Other sectors like retail, tourism, education, biotech and healthcare are also poised for growth, but there aren't too many listed companies in these sectors, though some are expected to tap the stockmarkets soon. Keep an eye on the markets so that you can shift to bigger opportunities in the future.

We give you sector-wise analysis and also stock recommendations, thrown up by our internal research, to help you make an informed decision.

Infotech

According to industry association Nasscom, the Indian IT sector's revenue has grown 10-fold in the past decade, from $4.8 billion in 1997-98 to $47.8 billion in FY06-07. Its contribution to India's GDP is estimated to have grown from 1.2 per cent to 5.4 per cent over the same period.

India has been a clear beneficiary of global outsourcing. Given its advantage of human resources and talent pool, we expect this sector to do even better in the future. Almost every company in the sector has gained from offshoring and, consequently, investors have won big rewards.


Mar '04
PAT 1
Rs crore

Mar '05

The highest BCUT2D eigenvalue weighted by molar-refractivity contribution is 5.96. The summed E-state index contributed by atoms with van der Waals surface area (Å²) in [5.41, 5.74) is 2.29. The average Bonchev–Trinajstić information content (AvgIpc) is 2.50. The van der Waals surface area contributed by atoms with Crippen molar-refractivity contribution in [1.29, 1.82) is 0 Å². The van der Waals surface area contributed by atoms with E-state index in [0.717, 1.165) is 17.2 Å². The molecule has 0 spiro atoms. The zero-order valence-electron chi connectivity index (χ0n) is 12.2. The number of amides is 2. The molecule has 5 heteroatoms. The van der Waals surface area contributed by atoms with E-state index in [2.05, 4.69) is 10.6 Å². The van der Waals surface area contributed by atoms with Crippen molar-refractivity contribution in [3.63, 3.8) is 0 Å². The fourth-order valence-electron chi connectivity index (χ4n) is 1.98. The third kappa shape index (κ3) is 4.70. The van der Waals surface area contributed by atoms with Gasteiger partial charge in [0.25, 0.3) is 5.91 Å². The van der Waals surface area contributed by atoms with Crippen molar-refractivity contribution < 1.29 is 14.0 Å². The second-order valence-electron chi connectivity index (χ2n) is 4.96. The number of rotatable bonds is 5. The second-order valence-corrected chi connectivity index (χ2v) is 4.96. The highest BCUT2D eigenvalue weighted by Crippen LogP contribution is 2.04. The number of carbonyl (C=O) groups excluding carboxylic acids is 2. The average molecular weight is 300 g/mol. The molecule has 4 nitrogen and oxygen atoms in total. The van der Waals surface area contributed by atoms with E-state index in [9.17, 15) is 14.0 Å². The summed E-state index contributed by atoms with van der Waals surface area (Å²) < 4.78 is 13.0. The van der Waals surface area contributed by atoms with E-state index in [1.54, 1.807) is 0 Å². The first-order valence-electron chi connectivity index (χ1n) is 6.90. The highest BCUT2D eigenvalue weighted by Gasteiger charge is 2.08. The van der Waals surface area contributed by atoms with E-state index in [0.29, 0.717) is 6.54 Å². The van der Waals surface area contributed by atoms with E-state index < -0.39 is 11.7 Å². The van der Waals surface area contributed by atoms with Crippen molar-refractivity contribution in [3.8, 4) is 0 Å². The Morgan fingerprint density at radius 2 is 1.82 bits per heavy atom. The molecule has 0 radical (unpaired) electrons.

PAT 1
Rs crore

Mar '06
PAT 1
Rs crore

8 Feb '07
Closing
Rs

8 Feb '07
P/E 2

Four Soft

5.12

2.83

4.19

70

21

HCL Technologies

312.47

325.72

329.27

660.15

28.92

Bharti Airtel

0.37

1,210.67

2012.08

766.80

44.80

Reliance Comm

NA

NA

5.65

489.00

56.58

HDFC Bank

509.5

665.3

870.78

1,100.55

32.72

ICICI Bank

1,637.11

2,005.2

2,540.07

997.90

33.44

Britannia Industries

118.8

149.86

146.43

1,178.80

29.55

Tata Tea

91.53

128.81

186.93

694.60

31.76

Apollo Hospitals

36.3

48.95

53.87

474.80

37.66

Cipla

295.59

409.61

607.64

255.70

28.15

Jetking INfotrain

1.81

2.27

4.14

380.00

13.69

NIIT

47.69

15.96

26.99

586.45

586.45

1 Profit after tax, 2 Price to earnings ratio. Source: CMIE

We believe the sector will continue to grow because of its comparative advantage over global competitors in terms of cost and efficiency.

Sector picks: HCL Technologies , Four Soft

Telecom